A couple of other thoughts > Before buying graphics cards, look into any games you're likely to ever even test drive and check to see if the games are CUDA accelerated, or are Open CL, DirectX and so on. This can affect the choice of video card. If they're CUDA -orientated, then the dual GTX 680's will push things along nicely as well. There's a new Radeon, the HD 7990 (probably quite expensive), with dual GPU's and apparently very high performance -that competes against the GTX 690 that might be a better bet.

Again, some other important components > CPU (liquid is more effective) and possible RAM cooling, the case- roomy, lots of fans, and with good air flow, quiet, and of course the drives and RAID. To me. these forums tend to concentrate on the processing hardware- CPU and GPU and not the output hardware- sound and monitor. In other words, there is much talk of high performance processors, RAM, video cards, and fast SSD /HD's, but not enough on sound cards, speakers, and the monitor(s).

Complicated!


Cheers,

BambiBoom
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May 5, 2013 7:01:23 AM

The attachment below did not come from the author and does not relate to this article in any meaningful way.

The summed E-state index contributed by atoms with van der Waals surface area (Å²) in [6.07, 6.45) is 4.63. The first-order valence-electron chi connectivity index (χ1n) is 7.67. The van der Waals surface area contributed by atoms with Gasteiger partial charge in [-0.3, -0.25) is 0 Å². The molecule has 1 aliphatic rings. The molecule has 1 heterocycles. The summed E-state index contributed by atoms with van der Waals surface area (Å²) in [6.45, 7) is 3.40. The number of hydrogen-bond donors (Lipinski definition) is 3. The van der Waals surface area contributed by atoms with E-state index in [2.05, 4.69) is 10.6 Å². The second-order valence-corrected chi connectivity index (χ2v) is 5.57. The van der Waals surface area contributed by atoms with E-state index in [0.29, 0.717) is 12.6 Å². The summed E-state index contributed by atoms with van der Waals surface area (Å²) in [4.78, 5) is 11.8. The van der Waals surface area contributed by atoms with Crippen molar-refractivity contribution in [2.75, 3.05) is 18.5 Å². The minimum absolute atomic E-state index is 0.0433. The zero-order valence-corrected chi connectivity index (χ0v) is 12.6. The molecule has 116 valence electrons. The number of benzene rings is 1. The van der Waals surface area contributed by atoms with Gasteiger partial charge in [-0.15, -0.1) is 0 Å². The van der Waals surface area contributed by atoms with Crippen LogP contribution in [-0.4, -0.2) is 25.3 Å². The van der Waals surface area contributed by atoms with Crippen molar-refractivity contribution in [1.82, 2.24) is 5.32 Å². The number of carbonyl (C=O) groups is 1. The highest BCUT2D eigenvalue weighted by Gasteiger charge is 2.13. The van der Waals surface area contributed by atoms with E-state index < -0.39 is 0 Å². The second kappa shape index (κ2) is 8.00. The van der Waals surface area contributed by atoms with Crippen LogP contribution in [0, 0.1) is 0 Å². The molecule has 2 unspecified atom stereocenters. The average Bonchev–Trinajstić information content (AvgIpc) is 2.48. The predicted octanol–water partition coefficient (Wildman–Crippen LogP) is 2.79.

Thankx But
Actually,I am Confused.My Fixed Budget is around 40000 to 45000 $.
Now please can you do me a last favour?
Just give me a list of best CPU-GPU(My Purpose is For Gaming,High Performance and Overclocking,Gaming on Full HD $ 3D,1920*1080p)...My List is as follows@

Best Motherboard
Best Processor
Best GPU
Best Liquid Cooling System
Best Ram Quality And Quantity
Best Power Supplier
Super Stylish Gaming Case
Thank You...

If Something is missing in list like Ram Cooling,Hard Disks,SSDs,DVD-Writter,Fans ETC .Please Add it.

God Bless You.
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June 17, 2013 11:25:21 PM

Best Motherboard: there are heaps to choose from, i'd say go for an Asus ROG Maximus VI Extreme.
Best Processor: get an Intel core i7-4770K and overclock the hell out of it!
Best GPU: with a budget like that, get 2 - 3 Radeon 7990's (or wait till the 8000 series comes out)
Best Liquid Cooling System: do a custom loop! cool everything
Best Ram Quality And Quantity: get about 32GB of G.Skill Trident X ram (that shits super fast)
Best Power Supplier: you could get dual corsair AX1200i's (mainly for bragging rights)
Super Stylish Gaming Case: i like the corsair 900D, it has so many features its not even funny